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bound to protect his brother in all his interests—to aid him in his business, and to warn him when he discovers some threatening evil. Consequently no Mason can devise a scheme which will tend to the injury of a brother, or a brother's business and interests, without incurring fearful sin, and the severest penalties of the Order. Think well of this, brethren. You should not, you must not build up yourselves on the ruins of your brother. You must not cherish a thought for a moment, which thought, if ultimated in acts, would reduce a brother to poverty, and involve him and his family in distress. We have known of some painful cases where Freemasons have (unintentionally, no doubt,) utterly disregarded the most sacred rules of this Order, and violated their most solemn vows. We hope such brethren will consider well all their conduct, and strive to live up to the promises they have solemnly given, viz: “I will not wrong a brother to the value of anything."
He must not allow his own private feelings to move him to utter words among strangers which will be prejudicial to his brother's interests. Even if he knows, or thinks he knows, that his brother has been guilty of some unworthy conduct, he is to keep it secret in his own breast, or reveal it only in the way pointed out by the well-known laws of the Order. We suppose the rule to which we allude was adopted for the purpose of preventing that se
cret conveyance of charges and rumors, and dark insinuations against a brother—that murdering of reputations, under the cover of night, when the victim has no chance of self-defence-which is so common a practice in the world without.
Freemasonry frowns upon all backbiting, all stabbing in the dark. It commands its disciples to defend each other's reputations, and promote each other's interests. But let no one misunderstand us. We do not mean that Masons are bound to uphold one another in vicious practices. No, far from this. A delinquent brother is always to be brought to justice. But this is to be done in a legal manner. If I thinks he has received some injury from Y, or feels that Y has brought a reproach upon the Order, by habitual vice, he is not to go about, and like a midnight assassin, or base coward, whisper his surmises—which may be, after all, entirely unfounded to this one and that one, and thus destroy his brother's good name, and plunge him into distress. This is unjust, unchristian, and in direct opposition to every principle and law of the Order. What course, then, shall H take in this matter? Commit his feelings to writing, and in open Lodge the Lodge to which the offending brother Y be longs--prefer charges against him, and have the matter adjudicated according to law. He is never to take the sword of justice into his own hands, but, until the judgment of the Lodge—not his judg
ment-finds him guilty, he is to treat him and speak of him as a brother.
Let us then, brethren, take heed to our ways, and seek to govern all our practices by those wise and just laws which we have obligated ourselves to obey. Let us see to it that we support each other in difficulty, that we sympathize with each other in distress, that we defend each other when assailed, and strengthen each other in virtue ; and finally, let us resolve to abide by that great and worldbinding law revealed by the Son of God: Whatsoever ye would that men should do to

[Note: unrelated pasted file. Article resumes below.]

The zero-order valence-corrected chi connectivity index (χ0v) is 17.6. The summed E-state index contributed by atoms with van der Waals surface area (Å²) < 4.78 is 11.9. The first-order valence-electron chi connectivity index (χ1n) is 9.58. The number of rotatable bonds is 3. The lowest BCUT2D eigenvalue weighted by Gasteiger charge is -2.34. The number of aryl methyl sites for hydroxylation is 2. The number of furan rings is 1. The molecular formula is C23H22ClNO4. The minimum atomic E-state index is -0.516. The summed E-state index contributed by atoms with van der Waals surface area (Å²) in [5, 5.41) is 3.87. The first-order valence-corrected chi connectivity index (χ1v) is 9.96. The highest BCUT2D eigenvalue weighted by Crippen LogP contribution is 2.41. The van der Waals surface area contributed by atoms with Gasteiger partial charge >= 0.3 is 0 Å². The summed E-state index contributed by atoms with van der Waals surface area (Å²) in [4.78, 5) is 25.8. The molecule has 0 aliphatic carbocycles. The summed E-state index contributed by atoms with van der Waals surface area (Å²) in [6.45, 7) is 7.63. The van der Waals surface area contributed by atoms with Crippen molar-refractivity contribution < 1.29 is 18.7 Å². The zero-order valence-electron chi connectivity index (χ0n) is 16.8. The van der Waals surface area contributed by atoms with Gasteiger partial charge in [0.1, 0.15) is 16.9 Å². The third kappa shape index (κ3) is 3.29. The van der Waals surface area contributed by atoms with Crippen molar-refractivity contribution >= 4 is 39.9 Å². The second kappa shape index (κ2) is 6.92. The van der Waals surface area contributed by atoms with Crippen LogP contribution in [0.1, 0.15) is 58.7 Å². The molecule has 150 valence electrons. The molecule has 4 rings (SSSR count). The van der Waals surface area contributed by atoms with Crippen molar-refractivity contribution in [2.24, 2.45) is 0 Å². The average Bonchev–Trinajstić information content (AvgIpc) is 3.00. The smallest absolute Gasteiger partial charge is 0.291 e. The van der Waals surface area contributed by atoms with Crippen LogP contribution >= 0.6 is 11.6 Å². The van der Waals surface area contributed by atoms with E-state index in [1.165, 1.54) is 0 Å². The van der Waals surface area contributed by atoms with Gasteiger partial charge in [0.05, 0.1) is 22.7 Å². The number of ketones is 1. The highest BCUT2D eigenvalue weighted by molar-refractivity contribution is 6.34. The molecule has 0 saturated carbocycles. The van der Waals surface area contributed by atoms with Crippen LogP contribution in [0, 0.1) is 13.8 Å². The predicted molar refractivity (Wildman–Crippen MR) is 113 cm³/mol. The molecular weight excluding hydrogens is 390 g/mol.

you, do ye even 80 to them : for this is the law and the prophets.
The Lodge a Means of Entellectual and Moral
“ LET us cultivate the great moral virtues which are laid down on our Masonic Trestleboard, and improve in everything that is good, amiable, and useful.”
THE apostolic injunction, “Forsake not the assembling of yourselves together," is as applicable to a body of Masons as to a Christian Church. While a Mason is not to neglect his business for the purpose of attending the meetings of his Lodge, it is unquestionably his duty to stand in "his lot and place” when there is no reasonable excuse for ab
A full attendance at the Lodge is always desirable, and every means should be employed to secure such a result. Now, what measures shall be adopted to accomplish so desirable an end?
All that we have to say, in answer to this question, is comprised in the following : Make our Lodge meetings of such a character, as that they shall respond, in some degree, to all the intellectual, moral, and social wants of man. by contributing something to his moral and intellectual growth.
His INTELLECTUAL WANTS.-Any means which will make our meetings intellectual, which will make them a source whence the brethren derive valuable instruction, cannot fail to insure that interest we have spoken of as so desirable. Occasional discourses in the Lodge, upon any subject of general interest, by brothers qualified to instruct; readings from some new popular works, in all their variety ; familiar discussions of such questions of Literature, Art, Science, as brothers might deem most fitting, would do not a little to create an intellectual and literary taste, to elevate the tone of thinking, and refine the manner of speaking, and thus contribute much to the expansion of the intellectual powers. The secret societies of Antiquity were vast Lyceums, where the most useful and sublime science was taught. Our Order aspires not so high, but still it may
do a vast deal for the mental improvement of the brethren. And for these Lectures, Discussions, and Readings, we have abundance of talent in the Order, and in nearly every Lodge.
But it may be asked, where shall we find time for all this? Save it from that which is now wasted to no purpose. There need not be initiations but on every alternate week, and the regular business need not occupy more than an hour each evening ; so there is plenty of time for mental improvement.
Man's moral wants must also be remembered. It is of the highest consequence, if we could see a con